18 August 2011

In the late 1920s, Walt Disney started a series of cartoons labeled "Silly Symphonies". These shorts did not feature the usual Disney characters but consisted of various animals or bugs (in most cases) moving about to the music. While the style is pretty antiquated compared to later cartoons, they're pleasant and a lot better than the competition--who started copying Disney with similarly named shorts (such as Merry Melodies and Happy Harmonies).

"Frolicking Fish" is pretty typical of these films in many ways. While it is odd that it features fish, the rest is pure Silly Symphonies. Cutesy creatures dance about and frolic. However, the fun is cut short when an evil creature (in this case an octopus, but in others it's a cat or bear or bird or some other nasty) appears and wants to do harm to the super-cute folks of the sea. Fortunately, the fish it pursues is pretty handy and the day is saved....huzzah! Overall, while not terribly original, it's pleasant and easy to watch.

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I'd like to be under the sea, in an octopus' garden...

6/10
Author: ackstasis from Australia
7 May 2009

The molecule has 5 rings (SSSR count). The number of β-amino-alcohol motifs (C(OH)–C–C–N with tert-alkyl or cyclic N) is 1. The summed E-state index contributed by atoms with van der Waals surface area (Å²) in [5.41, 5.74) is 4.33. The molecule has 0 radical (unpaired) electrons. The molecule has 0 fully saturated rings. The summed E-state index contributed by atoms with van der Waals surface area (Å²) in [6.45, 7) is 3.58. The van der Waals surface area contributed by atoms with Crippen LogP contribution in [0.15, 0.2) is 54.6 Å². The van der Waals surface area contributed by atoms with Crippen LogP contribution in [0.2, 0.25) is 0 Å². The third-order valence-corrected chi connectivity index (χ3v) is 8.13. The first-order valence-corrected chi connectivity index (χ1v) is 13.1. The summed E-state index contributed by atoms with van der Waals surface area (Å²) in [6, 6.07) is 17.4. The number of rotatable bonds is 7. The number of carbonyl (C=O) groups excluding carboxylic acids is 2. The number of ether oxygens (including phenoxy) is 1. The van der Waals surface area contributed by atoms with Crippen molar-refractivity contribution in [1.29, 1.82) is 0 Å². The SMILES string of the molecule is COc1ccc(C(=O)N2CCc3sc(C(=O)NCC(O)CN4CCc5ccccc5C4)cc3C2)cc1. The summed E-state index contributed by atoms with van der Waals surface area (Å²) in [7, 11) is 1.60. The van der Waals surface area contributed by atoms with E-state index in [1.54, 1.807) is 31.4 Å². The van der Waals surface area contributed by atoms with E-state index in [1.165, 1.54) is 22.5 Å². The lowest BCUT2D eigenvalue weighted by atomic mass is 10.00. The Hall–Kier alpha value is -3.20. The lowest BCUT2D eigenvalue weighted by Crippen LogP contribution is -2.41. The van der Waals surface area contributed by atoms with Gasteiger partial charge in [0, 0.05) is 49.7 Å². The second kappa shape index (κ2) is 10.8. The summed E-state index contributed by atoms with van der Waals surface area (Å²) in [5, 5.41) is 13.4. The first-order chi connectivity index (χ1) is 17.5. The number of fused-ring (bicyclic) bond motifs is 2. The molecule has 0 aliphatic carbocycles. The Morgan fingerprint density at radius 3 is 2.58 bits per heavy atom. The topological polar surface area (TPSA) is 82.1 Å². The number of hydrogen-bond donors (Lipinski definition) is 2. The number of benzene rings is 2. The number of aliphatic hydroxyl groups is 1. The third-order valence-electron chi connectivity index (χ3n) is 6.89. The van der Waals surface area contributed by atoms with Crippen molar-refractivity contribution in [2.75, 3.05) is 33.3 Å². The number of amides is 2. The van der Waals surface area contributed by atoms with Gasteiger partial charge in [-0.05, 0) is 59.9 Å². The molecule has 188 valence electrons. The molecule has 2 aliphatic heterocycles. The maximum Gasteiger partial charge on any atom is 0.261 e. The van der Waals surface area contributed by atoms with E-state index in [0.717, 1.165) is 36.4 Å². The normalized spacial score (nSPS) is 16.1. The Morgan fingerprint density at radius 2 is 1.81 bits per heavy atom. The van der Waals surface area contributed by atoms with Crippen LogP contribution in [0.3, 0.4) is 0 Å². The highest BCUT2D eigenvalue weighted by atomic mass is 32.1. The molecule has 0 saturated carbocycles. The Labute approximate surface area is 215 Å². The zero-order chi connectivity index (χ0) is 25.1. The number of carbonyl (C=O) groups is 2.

'Frolicking Fish (1930)' certainly isn't 'Finding Nemo (2003),' but it's likely that Pixar received at least some inspiration from this early Silly Symphony. When it came to Disney's basic musical cartoons, which sacrificed story for anthropomorphised movement, few directors were more adept than director Burt Gillett, whose finest effort is 'Flowers and Trees (1932).' Here, he takes us beneath the ocean, where life is great. Fish and crustaceans coexist harmoniously, dancing and playing musical instruments; that is, until the evil black octopus arrives to spoil everybody's fun – never trust a mollusc! The Disney animators were fond, where exotic creatures were concerned, of zooming in on their gaping mouths, perhaps to create the sensation that the cinema audience is being swallowed up by those massive jaws. Here, it happens with a fish; in ' Hell's Bells (1929)' it was a demon of some sort, and a lion in 'Cannibal Capers (1930).' This was Disney exploring the unique artistic possibilities afforded by the animation medium, since such shots would have been virtually impossible to replicate in live-action. The cartoon finds some semblance of narrative in its final minute, when the octopus tries to hunt down and eat a terrified fish, which wriggles out from between the octopus' big white teeth (no horny beak on this one) and drops a hefty-looking ship anchor onto his attacker. It's a bloody – or that should be inky – end to one of the most sinister Silly Symphony villains.